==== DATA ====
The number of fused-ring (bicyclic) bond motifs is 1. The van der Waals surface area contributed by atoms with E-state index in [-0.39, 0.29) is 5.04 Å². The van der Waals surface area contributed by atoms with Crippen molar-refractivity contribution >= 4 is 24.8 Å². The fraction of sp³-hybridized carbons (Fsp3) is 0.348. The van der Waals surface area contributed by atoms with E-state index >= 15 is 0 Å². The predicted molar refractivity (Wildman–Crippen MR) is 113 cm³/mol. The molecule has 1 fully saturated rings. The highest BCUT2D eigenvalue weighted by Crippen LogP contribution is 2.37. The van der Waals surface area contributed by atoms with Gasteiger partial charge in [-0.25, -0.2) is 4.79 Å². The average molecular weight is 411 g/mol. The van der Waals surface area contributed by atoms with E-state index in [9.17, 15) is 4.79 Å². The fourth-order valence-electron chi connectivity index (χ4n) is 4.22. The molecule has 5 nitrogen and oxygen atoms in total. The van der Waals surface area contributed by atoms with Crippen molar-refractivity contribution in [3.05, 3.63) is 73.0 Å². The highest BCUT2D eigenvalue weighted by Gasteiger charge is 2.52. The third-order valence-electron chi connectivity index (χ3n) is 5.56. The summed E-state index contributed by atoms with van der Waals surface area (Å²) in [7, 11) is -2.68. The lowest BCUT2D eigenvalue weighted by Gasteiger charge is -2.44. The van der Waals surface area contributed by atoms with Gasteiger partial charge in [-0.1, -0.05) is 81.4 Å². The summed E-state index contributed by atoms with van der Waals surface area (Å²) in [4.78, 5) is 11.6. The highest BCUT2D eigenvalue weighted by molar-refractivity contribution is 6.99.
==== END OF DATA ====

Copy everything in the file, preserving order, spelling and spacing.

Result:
The number of fused-ring (bicyclic) bond motifs is 1. The van der Waals surface area contributed by atoms with E-state index in [-0.39, 0.29) is 5.04 Å². The van der Waals surface area contributed by atoms with Crippen molar-refractivity contribution >= 4 is 24.8 Å². The fraction of sp³-hybridized carbons (Fsp3) is 0.348. The van der Waals surface area contributed by atoms with E-state index >= 15 is 0 Å². The predicted molar refractivity (Wildman–Crippen MR) is 113 cm³/mol. The molecule has 1 fully saturated rings. The highest BCUT2D eigenvalue weighted by Crippen LogP contribution is 2.37. The van der Waals surface area contributed by atoms with Gasteiger partial charge in [-0.25, -0.2) is 4.79 Å². The average molecular weight is 411 g/mol. The van der Waals surface area contributed by atoms with E-state index in [9.17, 15) is 4.79 Å². The fourth-order valence-electron chi connectivity index (χ4n) is 4.22. The molecule has 5 nitrogen and oxygen atoms in total. The van der Waals surface area contributed by atoms with Crippen molar-refractivity contribution in [3.05, 3.63) is 73.0 Å². The highest BCUT2D eigenvalue weighted by Gasteiger charge is 2.52. The third-order valence-electron chi connectivity index (χ3n) is 5.56. The summed E-state index contributed by atoms with van der Waals surface area (Å²) in [7, 11) is -2.68. The lowest BCUT2D eigenvalue weighted by Gasteiger charge is -2.44. The van der Waals surface area contributed by atoms with Gasteiger partial charge in [-0.1, -0.05) is 81.4 Å². The summed E-state index contributed by atoms with van der Waals surface area (Å²) in [4.78, 5) is 11.6. The highest BCUT2D eigenvalue weighted by molar-refractivity contribution is 6.99.